The newer generation that had emerged from the Royal College—the pop artists— seemed more optimistic, brighter and colourful. A release from all of that darkness. Their work was and wasn’t to do with America.

It might be a mistake though to assume that in this release there was a sort of Mary Quant vinyl jump into loveliness away from the war. For Hockney, it meant eventually escaping Britain altogether for L.A: a TR7 and poolside painting. Hodgkin remained in his Bloomsbury studio opposite the British Museum and adjacent to the Coptic Street Pizza Express that many of us frequented as students. The location of his studio was about as glorious as you can get in London. I never went there, but every time I ordered a Fiorentina pizza and a green salad, I’d think: Howard’s just next door. He’s in there, doing the paintings. It was vital to know these things. It was and is an inspiration.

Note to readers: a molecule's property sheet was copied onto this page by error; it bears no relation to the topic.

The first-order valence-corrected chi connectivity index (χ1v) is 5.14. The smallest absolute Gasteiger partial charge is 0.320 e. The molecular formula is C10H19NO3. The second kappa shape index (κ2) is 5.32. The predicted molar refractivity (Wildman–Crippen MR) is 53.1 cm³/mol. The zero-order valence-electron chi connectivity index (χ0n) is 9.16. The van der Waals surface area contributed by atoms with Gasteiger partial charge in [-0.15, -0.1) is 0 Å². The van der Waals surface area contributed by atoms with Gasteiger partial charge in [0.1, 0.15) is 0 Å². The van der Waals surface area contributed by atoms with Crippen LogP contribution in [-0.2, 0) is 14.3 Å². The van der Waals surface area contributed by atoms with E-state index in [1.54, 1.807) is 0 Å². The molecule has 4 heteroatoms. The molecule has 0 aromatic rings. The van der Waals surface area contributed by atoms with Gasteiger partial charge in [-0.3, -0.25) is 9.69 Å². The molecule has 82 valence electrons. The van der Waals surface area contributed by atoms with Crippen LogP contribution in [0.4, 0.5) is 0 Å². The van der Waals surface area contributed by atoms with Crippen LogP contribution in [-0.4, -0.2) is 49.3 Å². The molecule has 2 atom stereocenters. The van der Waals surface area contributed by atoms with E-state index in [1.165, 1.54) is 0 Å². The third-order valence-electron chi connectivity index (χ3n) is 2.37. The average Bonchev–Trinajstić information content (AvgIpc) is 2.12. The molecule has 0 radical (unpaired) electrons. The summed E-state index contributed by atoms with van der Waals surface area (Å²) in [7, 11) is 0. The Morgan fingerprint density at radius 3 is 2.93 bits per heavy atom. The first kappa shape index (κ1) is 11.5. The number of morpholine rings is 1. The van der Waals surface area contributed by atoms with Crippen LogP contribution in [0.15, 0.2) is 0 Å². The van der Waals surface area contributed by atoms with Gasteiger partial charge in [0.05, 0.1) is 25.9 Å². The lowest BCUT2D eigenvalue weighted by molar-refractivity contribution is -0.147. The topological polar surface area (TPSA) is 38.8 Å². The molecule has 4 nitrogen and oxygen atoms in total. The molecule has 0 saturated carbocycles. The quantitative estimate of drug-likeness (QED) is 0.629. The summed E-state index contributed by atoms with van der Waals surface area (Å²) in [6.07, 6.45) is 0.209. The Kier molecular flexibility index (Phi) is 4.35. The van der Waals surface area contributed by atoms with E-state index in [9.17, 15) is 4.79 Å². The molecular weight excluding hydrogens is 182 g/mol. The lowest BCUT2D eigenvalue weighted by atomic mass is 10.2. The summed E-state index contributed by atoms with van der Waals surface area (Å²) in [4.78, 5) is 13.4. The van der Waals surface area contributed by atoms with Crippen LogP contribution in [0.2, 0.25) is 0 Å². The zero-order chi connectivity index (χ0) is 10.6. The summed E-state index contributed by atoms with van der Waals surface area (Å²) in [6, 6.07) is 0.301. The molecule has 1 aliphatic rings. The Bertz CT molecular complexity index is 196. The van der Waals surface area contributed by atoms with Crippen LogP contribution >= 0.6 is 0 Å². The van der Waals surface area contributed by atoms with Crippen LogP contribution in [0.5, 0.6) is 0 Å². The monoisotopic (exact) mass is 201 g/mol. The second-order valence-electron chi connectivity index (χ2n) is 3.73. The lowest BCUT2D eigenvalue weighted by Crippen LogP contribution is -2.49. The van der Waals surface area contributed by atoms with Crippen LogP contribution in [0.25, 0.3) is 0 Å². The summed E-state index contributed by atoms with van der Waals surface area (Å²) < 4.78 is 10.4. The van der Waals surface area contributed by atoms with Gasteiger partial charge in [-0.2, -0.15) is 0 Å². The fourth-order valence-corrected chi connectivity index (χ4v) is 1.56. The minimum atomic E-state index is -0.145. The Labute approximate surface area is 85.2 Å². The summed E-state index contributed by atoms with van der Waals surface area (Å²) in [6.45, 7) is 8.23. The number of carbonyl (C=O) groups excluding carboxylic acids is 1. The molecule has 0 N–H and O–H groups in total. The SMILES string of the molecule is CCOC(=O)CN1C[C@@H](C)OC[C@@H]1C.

What we did have in British painting was at times a sharpened sense of interior worlds, richly layered and nuanced, steeped in Pinter and kitchen-sink dramatists such as Joe Orton and John Osbourne; fantastic filmmakers such as Tony Richardson, John Schlesinger, John Boorman, Lindsay Anderson, Powell & Pressburger. If modernism per se had eluded Britain in art and architecture, the avant garde was being carried forward in Britain across its literary, film, and theater traditions. And arguably into this mix, painting found its place as a construct of not just pure painting (in the French sense) but as a hybrid or composite of other mediums. Perhaps because of this it took a while for it to become palatable abroad.